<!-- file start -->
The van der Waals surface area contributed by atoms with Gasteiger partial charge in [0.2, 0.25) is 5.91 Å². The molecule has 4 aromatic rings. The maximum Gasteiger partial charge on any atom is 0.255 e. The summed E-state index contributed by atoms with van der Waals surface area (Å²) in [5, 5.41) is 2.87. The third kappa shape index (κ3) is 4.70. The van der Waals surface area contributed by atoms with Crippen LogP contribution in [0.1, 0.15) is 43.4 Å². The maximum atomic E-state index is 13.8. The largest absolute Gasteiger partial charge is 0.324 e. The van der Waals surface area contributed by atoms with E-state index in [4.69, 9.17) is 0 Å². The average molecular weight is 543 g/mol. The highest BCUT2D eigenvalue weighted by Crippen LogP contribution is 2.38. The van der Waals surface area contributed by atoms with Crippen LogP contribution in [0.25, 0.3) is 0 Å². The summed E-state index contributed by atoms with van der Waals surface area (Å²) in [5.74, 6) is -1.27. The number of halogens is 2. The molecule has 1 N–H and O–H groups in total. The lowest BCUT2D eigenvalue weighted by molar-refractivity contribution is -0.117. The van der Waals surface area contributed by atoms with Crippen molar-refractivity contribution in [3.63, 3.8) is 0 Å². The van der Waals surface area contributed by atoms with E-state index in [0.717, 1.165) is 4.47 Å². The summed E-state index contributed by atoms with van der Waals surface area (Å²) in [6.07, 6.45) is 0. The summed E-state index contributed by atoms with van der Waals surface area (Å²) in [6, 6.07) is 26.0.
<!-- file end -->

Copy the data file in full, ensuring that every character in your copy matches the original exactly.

The van der Waals surface area contributed by atoms with Gasteiger partial charge in [0.2, 0.25) is 5.91 Å². The molecule has 4 aromatic rings. The maximum Gasteiger partial charge on any atom is 0.255 e. The summed E-state index contributed by atoms with van der Waals surface area (Å²) in [5, 5.41) is 2.87. The third kappa shape index (κ3) is 4.70. The van der Waals surface area contributed by atoms with Crippen LogP contribution in [0.1, 0.15) is 43.4 Å². The maximum atomic E-state index is 13.8. The largest absolute Gasteiger partial charge is 0.324 e. The van der Waals surface area contributed by atoms with E-state index in [4.69, 9.17) is 0 Å². The average molecular weight is 543 g/mol. The highest BCUT2D eigenvalue weighted by Crippen LogP contribution is 2.38. The van der Waals surface area contributed by atoms with Crippen LogP contribution in [0.25, 0.3) is 0 Å². The summed E-state index contributed by atoms with van der Waals surface area (Å²) in [5.74, 6) is -1.27. The number of halogens is 2. The molecule has 1 N–H and O–H groups in total. The lowest BCUT2D eigenvalue weighted by molar-refractivity contribution is -0.117. The van der Waals surface area contributed by atoms with Crippen molar-refractivity contribution in [3.63, 3.8) is 0 Å². The van der Waals surface area contributed by atoms with E-state index in [0.717, 1.165) is 4.47 Å². The summed E-state index contributed by atoms with van der Waals surface area (Å²) in [6.07, 6.45) is 0. The summed E-state index contributed by atoms with van der Waals surface area (Å²) in [6, 6.07) is 26.0.